As an American, I can safely vouch for my ignorance of the state of affairs in whole sections of the Earth. While I consider myself reasonably well-informed, my job does not require an extensive knowledge of world affairs, and for the most part American news understandably focuses on stories that are of interest to most Americans. Like how much Donald Trump pays for his hair weave.
But one night I was watching the news and my young daughter walked in while the news was briefly focused on Russia’s efforts to annex Crimea. She asked me to explain what was going on, and to my shame I realized that I couldn’t even start. I was vaguely aware of the Maidan Revolution in 2014 in Ukraine and I knew of Vladimir Putin’s cynical attempts to re-annex Crimea. But beyond that, my knowledge of Ukraine was limited to my childhood “RISK”-playing days.
In an attempt to remedy my narrow perspective, I picked up Tim Judah’s “In Wartime: Stories from Ukraine.” Tim Judah’s book can go a long way toward remedying even the most casual reader’s lack of knowledge of Ukraine – a better-researched but more-depressing book is hard to imagine. Ukraine, for lack of a better word, is broken. Judah, a political analyst for The Economist and author of well-reviewed books on Kosovo and the Serbs, takes a journalist’s approach with “In Wartime.” The book is almost a travelogue as Judah has divided the book into sections that correspond to the geographic regions of the country, which may be the most logical way to try to understand this war-torn country, given that it lies between some of the biggest powers in Eurasia – Russia to the East, the Austro-Hungarian Empire to the East, and Poland to the Northeast. Only the Black Sea to the south offers a safe border. One would be hard-pressed to find a country more perfectly situated to be the hot spot for European-Russian conflict.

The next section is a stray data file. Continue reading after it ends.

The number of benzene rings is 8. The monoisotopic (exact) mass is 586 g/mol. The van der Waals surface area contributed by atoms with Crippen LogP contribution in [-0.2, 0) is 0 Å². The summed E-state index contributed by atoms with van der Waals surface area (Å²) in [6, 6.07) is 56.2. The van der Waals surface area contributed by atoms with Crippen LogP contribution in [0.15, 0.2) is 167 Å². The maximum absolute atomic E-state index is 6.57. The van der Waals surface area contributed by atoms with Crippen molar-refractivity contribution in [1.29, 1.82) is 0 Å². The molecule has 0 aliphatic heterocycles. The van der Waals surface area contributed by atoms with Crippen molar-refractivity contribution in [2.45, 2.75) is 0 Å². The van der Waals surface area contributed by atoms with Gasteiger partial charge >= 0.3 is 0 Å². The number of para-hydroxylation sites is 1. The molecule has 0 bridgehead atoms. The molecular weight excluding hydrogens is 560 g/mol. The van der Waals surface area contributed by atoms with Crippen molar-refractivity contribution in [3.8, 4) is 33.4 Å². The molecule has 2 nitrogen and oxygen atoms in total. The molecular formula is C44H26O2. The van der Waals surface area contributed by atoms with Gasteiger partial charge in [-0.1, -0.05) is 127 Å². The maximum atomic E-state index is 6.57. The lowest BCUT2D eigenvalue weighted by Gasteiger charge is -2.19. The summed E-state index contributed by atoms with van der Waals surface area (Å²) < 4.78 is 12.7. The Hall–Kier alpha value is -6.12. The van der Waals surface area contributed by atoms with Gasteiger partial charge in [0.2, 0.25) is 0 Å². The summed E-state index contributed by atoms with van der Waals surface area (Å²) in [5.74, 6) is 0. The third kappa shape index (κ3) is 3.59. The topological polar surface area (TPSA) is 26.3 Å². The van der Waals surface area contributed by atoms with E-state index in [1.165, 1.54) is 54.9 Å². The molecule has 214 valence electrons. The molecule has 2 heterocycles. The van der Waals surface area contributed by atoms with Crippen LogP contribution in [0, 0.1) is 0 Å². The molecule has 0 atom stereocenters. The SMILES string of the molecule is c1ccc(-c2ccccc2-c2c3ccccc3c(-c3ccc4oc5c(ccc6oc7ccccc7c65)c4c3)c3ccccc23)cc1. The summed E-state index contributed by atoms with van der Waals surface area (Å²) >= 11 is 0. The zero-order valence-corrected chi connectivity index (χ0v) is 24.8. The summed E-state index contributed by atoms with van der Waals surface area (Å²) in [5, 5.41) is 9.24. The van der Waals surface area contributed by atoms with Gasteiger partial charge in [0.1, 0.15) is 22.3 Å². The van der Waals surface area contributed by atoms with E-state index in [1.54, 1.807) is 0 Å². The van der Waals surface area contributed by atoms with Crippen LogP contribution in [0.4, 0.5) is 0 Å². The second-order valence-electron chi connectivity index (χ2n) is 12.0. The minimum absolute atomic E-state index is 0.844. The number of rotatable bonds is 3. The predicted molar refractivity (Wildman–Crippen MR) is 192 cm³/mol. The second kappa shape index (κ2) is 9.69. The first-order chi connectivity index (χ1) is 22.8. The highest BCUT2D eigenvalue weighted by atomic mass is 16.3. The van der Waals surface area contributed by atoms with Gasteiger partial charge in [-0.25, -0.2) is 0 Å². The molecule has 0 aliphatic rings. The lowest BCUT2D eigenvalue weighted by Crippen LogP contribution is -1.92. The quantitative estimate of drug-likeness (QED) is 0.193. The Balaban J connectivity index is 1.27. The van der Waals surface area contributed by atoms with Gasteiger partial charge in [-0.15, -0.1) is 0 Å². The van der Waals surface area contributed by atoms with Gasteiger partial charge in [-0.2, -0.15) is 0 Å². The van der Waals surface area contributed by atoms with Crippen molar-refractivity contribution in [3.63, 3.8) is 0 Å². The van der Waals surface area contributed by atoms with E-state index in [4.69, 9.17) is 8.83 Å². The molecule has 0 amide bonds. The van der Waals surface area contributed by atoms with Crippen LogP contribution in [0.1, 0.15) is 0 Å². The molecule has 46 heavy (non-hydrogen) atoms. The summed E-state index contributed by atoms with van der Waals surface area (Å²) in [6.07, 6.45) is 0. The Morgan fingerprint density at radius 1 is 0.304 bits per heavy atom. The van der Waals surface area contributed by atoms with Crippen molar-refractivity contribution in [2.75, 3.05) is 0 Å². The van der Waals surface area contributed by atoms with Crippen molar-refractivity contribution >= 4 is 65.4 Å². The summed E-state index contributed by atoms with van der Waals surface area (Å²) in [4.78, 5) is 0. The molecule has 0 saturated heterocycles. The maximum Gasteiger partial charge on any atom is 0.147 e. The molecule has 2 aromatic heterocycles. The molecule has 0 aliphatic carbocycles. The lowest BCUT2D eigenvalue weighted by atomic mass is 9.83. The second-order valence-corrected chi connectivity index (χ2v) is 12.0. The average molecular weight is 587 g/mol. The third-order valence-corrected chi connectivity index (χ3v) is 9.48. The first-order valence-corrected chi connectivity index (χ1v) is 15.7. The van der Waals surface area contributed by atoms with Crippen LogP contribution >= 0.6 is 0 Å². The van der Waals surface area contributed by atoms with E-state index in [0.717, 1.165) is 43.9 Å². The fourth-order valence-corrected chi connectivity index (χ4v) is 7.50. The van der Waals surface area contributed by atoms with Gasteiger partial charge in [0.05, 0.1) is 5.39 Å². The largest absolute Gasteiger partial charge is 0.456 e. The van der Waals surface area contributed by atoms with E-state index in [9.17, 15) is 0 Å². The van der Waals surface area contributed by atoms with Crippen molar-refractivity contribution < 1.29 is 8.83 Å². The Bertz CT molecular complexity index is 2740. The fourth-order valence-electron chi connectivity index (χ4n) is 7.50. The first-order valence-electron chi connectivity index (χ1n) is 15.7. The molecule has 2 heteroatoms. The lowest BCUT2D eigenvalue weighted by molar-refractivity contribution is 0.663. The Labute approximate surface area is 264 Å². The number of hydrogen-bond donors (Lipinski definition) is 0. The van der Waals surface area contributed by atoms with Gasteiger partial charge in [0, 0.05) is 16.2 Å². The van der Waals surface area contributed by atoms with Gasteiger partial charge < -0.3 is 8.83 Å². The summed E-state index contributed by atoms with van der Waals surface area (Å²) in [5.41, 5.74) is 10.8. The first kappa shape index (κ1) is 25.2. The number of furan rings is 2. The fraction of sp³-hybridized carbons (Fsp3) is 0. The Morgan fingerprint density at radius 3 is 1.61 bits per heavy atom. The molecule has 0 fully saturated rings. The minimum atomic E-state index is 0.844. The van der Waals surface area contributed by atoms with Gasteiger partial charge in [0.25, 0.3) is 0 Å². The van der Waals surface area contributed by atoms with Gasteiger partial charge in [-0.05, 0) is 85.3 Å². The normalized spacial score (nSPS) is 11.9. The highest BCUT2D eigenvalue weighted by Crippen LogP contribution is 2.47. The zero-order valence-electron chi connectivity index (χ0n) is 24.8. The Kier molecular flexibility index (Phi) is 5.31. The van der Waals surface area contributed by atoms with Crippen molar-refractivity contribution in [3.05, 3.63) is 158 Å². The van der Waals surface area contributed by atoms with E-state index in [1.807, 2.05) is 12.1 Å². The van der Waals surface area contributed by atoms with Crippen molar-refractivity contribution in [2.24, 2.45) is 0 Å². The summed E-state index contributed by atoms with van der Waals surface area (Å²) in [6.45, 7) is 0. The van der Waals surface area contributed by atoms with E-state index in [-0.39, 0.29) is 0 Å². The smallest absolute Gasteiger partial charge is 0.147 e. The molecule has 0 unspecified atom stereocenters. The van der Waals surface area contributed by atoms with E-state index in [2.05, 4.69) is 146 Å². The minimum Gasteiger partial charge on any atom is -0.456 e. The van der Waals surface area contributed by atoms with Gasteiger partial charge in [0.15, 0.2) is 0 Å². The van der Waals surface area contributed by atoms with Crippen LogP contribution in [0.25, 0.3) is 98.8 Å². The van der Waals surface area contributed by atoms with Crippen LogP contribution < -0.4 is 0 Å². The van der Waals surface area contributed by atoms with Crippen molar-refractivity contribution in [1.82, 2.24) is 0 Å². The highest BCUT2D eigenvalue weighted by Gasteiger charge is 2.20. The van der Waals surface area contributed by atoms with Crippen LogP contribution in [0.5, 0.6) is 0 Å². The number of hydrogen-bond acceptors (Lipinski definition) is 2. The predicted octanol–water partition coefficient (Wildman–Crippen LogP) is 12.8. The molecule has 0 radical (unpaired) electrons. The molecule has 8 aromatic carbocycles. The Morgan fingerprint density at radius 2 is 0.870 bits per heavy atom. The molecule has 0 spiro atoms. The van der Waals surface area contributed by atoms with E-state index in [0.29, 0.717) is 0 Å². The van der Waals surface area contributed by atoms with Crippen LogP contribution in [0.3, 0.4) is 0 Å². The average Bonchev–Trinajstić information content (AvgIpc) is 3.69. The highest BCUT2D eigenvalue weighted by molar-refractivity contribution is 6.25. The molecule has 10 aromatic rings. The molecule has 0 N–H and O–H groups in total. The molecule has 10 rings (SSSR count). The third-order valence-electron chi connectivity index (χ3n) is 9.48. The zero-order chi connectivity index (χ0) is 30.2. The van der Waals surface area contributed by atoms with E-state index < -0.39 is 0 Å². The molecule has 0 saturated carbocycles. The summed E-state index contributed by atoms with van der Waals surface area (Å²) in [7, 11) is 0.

As Judah explains as he tours the country and talks to dozens of people, both from the downtrodden and the connected, “Ukraine” is a fairly odd concept. While it’s clear who a German is, or if you’re English, it’s not clear who a Ukrainian is. A Ukrainian from the city of Lviv in the West is much more likely to have European sympathies and a Polish cultural heritage than a Ukrainian from Lugansk to the East, a few miles from the Russian border. In addition to being divided by language and culture, the regions of Ukraine are also riven by the belief that only they are doing their part, but the criminals and thieves from the other parts of the country are coasting on their efforts. As one frustrated politico explains, it’s hard to pay for schools when nobody pays their taxes, which they do not pay because the government can’t provide the basic necessities of life, like schools.
When you add the confounding political vacuum left by the collapse of the Soviet Union, the rise of the kleptocracy that has elevated corruption to a systemic art form, 2014’s ousting of elected President Viktor Yanukovych, and the economic collapse caused by the Russian invasion of Crimea, you see a country that is not functioning in any modern sense. A teacher must pay a bribe to get a teaching job. Judges are bribed to put business competitors in jail. Commercial litigation is won by whoever pays the most under the table. Raise your voice to complain, and you might not live out the month. We hear in the U.S. about the collapse in trust in institutions, but in Ukraine there are no institutions to trust in the first place.
While Judah focuses on the people living and fighting in today’s Ukraine, he rounds out the book with a high-level review of Ukrainian history, giving just enough background for the non-initiated reader like myself to understand the context of Ukraine’s problems. And that context is essential, as otherwise you would throw up your hands and say the whole country had gone insane.
While I cannot say that “In Wartime” is an essential read, it is an important one for anyone who wishes to understand their world a little better. Judah has done a noble service by bringing the stories of this war-torn land to light, so we can better understand the human cost of the headlines we all too often skim over.